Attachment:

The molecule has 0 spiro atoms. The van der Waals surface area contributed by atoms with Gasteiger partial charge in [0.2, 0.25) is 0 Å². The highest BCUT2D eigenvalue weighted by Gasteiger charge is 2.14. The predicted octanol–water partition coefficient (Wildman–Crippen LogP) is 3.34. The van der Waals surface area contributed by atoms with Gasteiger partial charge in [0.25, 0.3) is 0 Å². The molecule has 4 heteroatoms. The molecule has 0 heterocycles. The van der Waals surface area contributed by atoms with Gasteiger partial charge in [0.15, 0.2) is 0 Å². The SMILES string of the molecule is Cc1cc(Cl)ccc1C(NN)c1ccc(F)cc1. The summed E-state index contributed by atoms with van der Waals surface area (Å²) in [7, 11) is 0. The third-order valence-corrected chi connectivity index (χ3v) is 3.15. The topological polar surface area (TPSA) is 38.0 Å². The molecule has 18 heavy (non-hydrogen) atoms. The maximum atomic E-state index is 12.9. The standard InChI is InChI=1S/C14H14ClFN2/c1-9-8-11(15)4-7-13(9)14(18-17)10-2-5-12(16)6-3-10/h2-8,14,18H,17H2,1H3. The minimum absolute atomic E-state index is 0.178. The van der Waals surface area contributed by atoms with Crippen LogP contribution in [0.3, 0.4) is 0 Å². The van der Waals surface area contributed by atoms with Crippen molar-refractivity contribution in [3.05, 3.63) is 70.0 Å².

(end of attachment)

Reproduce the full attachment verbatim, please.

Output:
The molecule has 0 spiro atoms. The van der Waals surface area contributed by atoms with Gasteiger partial charge in [0.2, 0.25) is 0 Å². The highest BCUT2D eigenvalue weighted by Gasteiger charge is 2.14. The predicted octanol–water partition coefficient (Wildman–Crippen LogP) is 3.34. The van der Waals surface area contributed by atoms with Gasteiger partial charge in [0.25, 0.3) is 0 Å². The molecule has 4 heteroatoms. The molecule has 0 heterocycles. The van der Waals surface area contributed by atoms with Gasteiger partial charge in [0.15, 0.2) is 0 Å². The SMILES string of the molecule is Cc1cc(Cl)ccc1C(NN)c1ccc(F)cc1. The summed E-state index contributed by atoms with van der Waals surface area (Å²) in [7, 11) is 0. The third-order valence-corrected chi connectivity index (χ3v) is 3.15. The topological polar surface area (TPSA) is 38.0 Å². The molecule has 18 heavy (non-hydrogen) atoms. The maximum atomic E-state index is 12.9. The standard InChI is InChI=1S/C14H14ClFN2/c1-9-8-11(15)4-7-13(9)14(18-17)10-2-5-12(16)6-3-10/h2-8,14,18H,17H2,1H3. The minimum absolute atomic E-state index is 0.178. The van der Waals surface area contributed by atoms with Crippen LogP contribution in [0.3, 0.4) is 0 Å². The van der Waals surface area contributed by atoms with Crippen molar-refractivity contribution in [3.05, 3.63) is 70.0 Å².